This afternoon, I checked in on Twitter and found the tweet below by Tim Pratt:
… which in turn led me to this tweet by Neil Gaiman:
… which in turn led me to this this post on Neil’s blog:
A long, strange day. In the taxi downtown this morning I learned that there had been a sudden death in the family, and I went down to the sunshine of Union Square to phone people, and sort logistical things out, and breathe…
You must go, this moment, my writer friends, and read Neil’s post. Go on, click this link… I’ll wait.
Dedication of a Writer
Ok, now that you’re back, I’ll continue…
When I read that post, I remembered that I’d been watching this event unfold on Twitter. Yesterday, I saw this tweet by Pablo Defendini:
From other tweets, I knew the signing had been going on for awhile, but no one knew what Neil Gaiman was going through. He worked for eight hours, reading for the audience and signing hundreds of books.
My heart goes out to the Gaiman family for the pain of their loss, but also to Neil directly because I know how it feels to keep working through pain.
Working Through Pain
I know what Neil means when he talks about working through pain and the intense gratitude one feels toward everyone who keeps the work coming.
Eight years ago, my mother suffered a terrible accident. I was scheduled to head off to Europe on business just a few days later. It seemed like she was going to get better, so I went ahead with my trip.
Unfortunately, she did not get better.
While abroad, I received news that her traumatic brain injury had worsened and that she was brain dead. I explained to my colleagues that I needed to go home early. They were shocked because I’d been working at our usual crushing pace with no sign of the turmoil in my life. How could I do that?
I told them how much I appreciated their kindness. I told them how much I appreciated the opportunity to work, because working was all I could do. I had to keep moving. The pain would catch up later. It always does.
That’s really all I have to say in this post. No lessons or morals. No lectures or funny business. Life is like that sometimes…
8 thoughts on “Working Through Pain”
Jamie, thank you so much for sharing Neil’s loss and your own. I am so sorry for you, and for Neil. I believe our ability to compartmentalize during the most difficult times is a blessed gift, God’s way of allowing us to remove ourselves from the pain temporarily until we can face it. It also steadies us in a strange way when the ground has shifted beneath us. I wish no one ever had to face this part of life but no escaping it.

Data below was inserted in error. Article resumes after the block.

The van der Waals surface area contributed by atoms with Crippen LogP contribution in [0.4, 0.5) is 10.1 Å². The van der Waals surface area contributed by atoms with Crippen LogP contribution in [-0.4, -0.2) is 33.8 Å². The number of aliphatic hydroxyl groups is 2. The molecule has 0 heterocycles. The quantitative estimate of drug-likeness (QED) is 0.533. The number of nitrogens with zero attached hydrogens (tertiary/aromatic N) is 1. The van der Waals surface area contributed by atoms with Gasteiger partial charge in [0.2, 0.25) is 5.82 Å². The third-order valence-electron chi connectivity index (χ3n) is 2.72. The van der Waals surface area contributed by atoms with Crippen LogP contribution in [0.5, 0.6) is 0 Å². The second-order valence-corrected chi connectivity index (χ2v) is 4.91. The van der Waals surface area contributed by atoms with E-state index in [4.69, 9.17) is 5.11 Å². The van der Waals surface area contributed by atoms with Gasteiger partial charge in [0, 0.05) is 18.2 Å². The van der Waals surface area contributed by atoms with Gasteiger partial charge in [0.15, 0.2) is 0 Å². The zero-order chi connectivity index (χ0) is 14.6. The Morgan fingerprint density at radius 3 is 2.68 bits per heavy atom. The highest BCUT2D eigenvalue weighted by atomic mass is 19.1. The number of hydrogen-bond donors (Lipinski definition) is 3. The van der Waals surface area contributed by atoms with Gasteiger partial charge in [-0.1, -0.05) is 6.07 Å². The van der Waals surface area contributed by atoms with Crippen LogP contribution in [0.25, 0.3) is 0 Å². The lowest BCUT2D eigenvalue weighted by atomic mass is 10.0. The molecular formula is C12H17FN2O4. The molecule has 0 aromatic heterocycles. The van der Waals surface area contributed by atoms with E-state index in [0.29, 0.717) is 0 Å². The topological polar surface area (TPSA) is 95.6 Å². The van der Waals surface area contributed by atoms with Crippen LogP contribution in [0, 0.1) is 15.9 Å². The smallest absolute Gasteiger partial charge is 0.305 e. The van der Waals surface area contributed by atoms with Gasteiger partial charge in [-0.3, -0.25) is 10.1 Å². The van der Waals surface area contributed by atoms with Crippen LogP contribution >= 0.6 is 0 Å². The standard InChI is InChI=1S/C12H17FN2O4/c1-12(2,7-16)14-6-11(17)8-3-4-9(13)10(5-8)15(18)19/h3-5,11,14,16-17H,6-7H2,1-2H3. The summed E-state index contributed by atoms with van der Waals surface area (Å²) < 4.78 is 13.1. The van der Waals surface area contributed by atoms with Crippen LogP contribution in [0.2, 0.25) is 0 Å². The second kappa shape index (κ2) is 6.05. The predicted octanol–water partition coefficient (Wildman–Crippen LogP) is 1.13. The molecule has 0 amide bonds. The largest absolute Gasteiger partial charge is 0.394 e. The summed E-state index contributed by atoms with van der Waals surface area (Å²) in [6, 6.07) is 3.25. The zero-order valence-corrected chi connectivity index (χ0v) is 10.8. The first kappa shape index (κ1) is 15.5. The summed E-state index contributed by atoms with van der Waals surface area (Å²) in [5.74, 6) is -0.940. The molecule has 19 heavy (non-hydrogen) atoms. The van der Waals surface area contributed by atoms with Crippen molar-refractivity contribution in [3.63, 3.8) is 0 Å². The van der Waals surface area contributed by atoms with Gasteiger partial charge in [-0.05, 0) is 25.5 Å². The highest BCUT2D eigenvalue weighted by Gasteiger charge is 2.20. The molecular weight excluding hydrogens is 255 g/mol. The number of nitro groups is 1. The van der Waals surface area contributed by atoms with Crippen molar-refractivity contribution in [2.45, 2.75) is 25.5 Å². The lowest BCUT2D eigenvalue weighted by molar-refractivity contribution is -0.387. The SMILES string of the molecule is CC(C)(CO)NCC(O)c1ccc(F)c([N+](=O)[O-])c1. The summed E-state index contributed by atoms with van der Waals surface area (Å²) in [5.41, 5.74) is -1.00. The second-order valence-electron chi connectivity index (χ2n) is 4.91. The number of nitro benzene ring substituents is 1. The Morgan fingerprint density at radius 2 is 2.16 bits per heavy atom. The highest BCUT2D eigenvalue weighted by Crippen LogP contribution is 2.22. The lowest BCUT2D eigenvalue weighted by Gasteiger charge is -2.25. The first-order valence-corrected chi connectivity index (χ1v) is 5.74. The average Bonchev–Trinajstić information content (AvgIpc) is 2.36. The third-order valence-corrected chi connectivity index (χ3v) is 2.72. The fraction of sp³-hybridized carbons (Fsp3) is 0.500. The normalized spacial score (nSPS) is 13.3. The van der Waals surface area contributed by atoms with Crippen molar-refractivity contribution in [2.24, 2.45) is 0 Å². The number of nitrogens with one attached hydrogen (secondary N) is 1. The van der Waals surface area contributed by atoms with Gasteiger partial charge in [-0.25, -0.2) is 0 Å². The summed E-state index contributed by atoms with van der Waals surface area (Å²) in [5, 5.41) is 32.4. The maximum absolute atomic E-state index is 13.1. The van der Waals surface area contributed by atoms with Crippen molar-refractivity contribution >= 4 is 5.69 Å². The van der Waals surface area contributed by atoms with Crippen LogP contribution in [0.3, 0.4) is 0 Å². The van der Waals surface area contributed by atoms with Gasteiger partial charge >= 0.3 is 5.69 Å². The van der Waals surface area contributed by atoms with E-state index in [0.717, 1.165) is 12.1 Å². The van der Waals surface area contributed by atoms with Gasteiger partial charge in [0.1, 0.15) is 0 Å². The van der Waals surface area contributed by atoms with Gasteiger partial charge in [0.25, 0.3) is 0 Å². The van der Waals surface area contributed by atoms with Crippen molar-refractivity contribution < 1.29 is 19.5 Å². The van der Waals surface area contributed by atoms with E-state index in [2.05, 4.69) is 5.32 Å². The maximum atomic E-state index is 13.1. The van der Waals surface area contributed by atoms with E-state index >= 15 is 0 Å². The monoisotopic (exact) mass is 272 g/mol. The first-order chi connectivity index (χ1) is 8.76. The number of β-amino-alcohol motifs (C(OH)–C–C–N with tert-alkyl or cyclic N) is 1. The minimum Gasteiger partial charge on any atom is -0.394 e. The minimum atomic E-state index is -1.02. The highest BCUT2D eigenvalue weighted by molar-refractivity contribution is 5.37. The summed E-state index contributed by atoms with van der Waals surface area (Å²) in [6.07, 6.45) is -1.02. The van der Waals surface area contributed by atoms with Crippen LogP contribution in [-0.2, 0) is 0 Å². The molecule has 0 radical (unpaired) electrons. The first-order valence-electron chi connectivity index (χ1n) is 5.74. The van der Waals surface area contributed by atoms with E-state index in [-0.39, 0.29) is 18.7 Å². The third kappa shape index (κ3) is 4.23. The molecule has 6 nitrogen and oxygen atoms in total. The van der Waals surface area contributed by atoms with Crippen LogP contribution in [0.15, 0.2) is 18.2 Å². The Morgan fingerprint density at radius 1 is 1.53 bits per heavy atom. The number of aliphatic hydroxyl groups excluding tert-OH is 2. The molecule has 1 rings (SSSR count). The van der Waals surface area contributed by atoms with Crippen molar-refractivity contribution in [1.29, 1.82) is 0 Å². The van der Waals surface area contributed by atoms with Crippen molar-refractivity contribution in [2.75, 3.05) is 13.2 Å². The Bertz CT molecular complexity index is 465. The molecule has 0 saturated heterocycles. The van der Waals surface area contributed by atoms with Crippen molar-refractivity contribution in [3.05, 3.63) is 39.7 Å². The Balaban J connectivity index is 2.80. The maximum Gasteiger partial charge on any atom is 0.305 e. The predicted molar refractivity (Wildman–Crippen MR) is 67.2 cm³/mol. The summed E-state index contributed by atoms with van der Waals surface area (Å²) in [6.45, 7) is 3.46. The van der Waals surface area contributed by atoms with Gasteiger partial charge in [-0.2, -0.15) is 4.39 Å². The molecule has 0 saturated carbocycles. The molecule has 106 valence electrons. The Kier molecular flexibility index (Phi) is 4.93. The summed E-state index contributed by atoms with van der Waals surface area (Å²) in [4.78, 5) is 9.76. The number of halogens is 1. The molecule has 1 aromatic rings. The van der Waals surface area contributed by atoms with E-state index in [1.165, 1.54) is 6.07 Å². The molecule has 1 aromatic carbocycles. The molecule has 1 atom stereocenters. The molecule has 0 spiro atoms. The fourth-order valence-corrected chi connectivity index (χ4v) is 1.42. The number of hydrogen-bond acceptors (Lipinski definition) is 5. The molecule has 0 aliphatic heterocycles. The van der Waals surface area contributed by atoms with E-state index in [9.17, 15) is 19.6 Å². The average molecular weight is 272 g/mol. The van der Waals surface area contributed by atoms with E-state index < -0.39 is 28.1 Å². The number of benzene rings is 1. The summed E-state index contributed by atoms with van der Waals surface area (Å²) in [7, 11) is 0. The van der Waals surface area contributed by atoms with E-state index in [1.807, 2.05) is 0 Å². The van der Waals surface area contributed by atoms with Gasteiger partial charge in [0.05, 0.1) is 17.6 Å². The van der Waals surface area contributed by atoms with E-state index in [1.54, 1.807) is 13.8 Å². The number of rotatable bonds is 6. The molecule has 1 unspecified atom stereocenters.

Karen Swim´s last blog post..Sidewalk Surprises
I fully agree about working through it that way. It’s not to bury the pain, it’s to cope. When my mom passed away, I was doing a stage show. I went ahead and did the next few performances even though there was an understudy who could have. If I hadn’t, I would have been a mess.
I was a mess anyway, but not as bad. Doing what I normally would have done helped tremendously.
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I agree. Work or the usual routine can help some of the time pass that would otherwise be spent in anguish. It helps a person feel more in control.
Amber´s last blog post..Good to Try New Things
Yes — we can’t do anything for them. At that point, we have to take care of ourselves (“if the mask falls, put it over your face and breath normally”) and others, if we can (“if you’re travelling with children, put your own mask on, then attend to your children”). It’s like stopping a train or an 18-wheeler that’s fully loaded. If you hard-brake, you risk turning the whole thing over.
He put up a picture of himself as a small child, with his father and grandfather. It did what generation pictures do, that was the thing, and I hope it did it for him like it did it for me — that was Neil’s face, there in his father’s, and echoes of it buried in his grandfather’s. Life goes on.
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This past Feb 2nd, I lost my mother to a traumatic brain injury that happened three years and 13 days earlier. I worked through the loss – pushed myself as the gatekeeper of the family to get things done and it did help to get me through the initial time. Now, I find myself in a very stagnant, non-productive place. My heart goes out to Neil and to the loss you spoke of Jamie and all the others mentioned here. It’s timely for me, who has been wondering if things weren’t “more right” in earlier times when the world just came to a stand still for a period of time during crises like these. Not saying one way is better than the other ~ just wondering.
I had just finished reading Neil’s blog before I clicked on your post. The thing that amazed me completely was that despite that fact that he was going through the loss of his father, he thought about he other people and what it would mean to them if they canceled the signing. What an amazing person, and not a bad author either.
And to read about your own loss was very touching. It’s like we dive into the things we love in hopes that they will temporarily shield us from the onslaught of sorrow. Thanks for posting this.
Jenny Bean´s last blog post..Almost there…
Thanks so much for the great comments everyone. I’m not going to respond personally this time, even though that’s what I usually do. I think it’s enough in this case to allow the open forum to continue as people want and just share…
Thanks for writing this Jamie – I only wish I’d seen it last week when you wrote it, as I was going through my own crisis at the time. It’s always good to know we’re not alone with our pain, and inspirational to see others carry on.
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